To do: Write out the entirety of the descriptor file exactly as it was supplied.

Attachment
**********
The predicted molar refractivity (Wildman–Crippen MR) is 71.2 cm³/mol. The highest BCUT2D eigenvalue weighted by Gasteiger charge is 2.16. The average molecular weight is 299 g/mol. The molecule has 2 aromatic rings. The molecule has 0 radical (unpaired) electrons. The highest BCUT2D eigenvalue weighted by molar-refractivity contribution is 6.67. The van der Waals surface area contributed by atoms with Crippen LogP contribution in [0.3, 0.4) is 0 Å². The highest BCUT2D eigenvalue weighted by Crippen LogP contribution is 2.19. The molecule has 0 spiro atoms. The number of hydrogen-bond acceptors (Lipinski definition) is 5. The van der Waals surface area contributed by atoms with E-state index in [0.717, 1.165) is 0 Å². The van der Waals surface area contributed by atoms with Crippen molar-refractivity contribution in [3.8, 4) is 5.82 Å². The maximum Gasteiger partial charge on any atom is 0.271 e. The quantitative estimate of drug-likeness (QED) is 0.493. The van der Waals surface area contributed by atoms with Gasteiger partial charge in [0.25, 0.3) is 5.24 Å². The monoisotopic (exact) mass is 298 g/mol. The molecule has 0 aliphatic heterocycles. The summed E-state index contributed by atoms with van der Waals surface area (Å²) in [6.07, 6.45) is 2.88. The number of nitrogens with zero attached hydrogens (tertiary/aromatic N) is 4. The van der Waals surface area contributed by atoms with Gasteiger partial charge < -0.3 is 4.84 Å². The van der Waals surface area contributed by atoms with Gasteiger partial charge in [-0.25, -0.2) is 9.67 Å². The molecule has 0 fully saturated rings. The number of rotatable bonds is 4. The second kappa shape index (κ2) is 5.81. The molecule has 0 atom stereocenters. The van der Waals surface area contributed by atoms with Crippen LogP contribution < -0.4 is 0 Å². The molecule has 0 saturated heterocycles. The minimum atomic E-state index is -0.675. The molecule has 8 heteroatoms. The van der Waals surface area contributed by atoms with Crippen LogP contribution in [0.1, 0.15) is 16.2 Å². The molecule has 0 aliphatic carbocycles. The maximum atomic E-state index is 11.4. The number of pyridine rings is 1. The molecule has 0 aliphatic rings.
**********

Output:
The predicted molar refractivity (Wildman–Crippen MR) is 71.2 cm³/mol. The highest BCUT2D eigenvalue weighted by Gasteiger charge is 2.16. The average molecular weight is 299 g/mol. The molecule has 2 aromatic rings. The molecule has 0 radical (unpaired) electrons. The highest BCUT2D eigenvalue weighted by molar-refractivity contribution is 6.67. The van der Waals surface area contributed by atoms with Crippen LogP contribution in [0.3, 0.4) is 0 Å². The highest BCUT2D eigenvalue weighted by Crippen LogP contribution is 2.19. The molecule has 0 spiro atoms. The number of hydrogen-bond acceptors (Lipinski definition) is 5. The van der Waals surface area contributed by atoms with E-state index in [0.717, 1.165) is 0 Å². The van der Waals surface area contributed by atoms with Crippen molar-refractivity contribution in [3.8, 4) is 5.82 Å². The maximum Gasteiger partial charge on any atom is 0.271 e. The quantitative estimate of drug-likeness (QED) is 0.493. The van der Waals surface area contributed by atoms with Gasteiger partial charge in [0.25, 0.3) is 5.24 Å². The monoisotopic (exact) mass is 298 g/mol. The molecule has 0 aliphatic heterocycles. The summed E-state index contributed by atoms with van der Waals surface area (Å²) in [6.07, 6.45) is 2.88. The number of nitrogens with zero attached hydrogens (tertiary/aromatic N) is 4. The van der Waals surface area contributed by atoms with Gasteiger partial charge < -0.3 is 4.84 Å². The van der Waals surface area contributed by atoms with Gasteiger partial charge in [-0.25, -0.2) is 9.67 Å². The molecule has 0 fully saturated rings. The number of rotatable bonds is 4. The second kappa shape index (κ2) is 5.81. The molecule has 0 atom stereocenters. The van der Waals surface area contributed by atoms with Crippen LogP contribution < -0.4 is 0 Å². The molecule has 0 saturated heterocycles. The minimum atomic E-state index is -0.675. The molecule has 8 heteroatoms. The van der Waals surface area contributed by atoms with Crippen LogP contribution in [0.1, 0.15) is 16.2 Å². The molecule has 0 aliphatic carbocycles. The maximum atomic E-state index is 11.4. The number of pyridine rings is 1. The molecule has 0 aliphatic rings.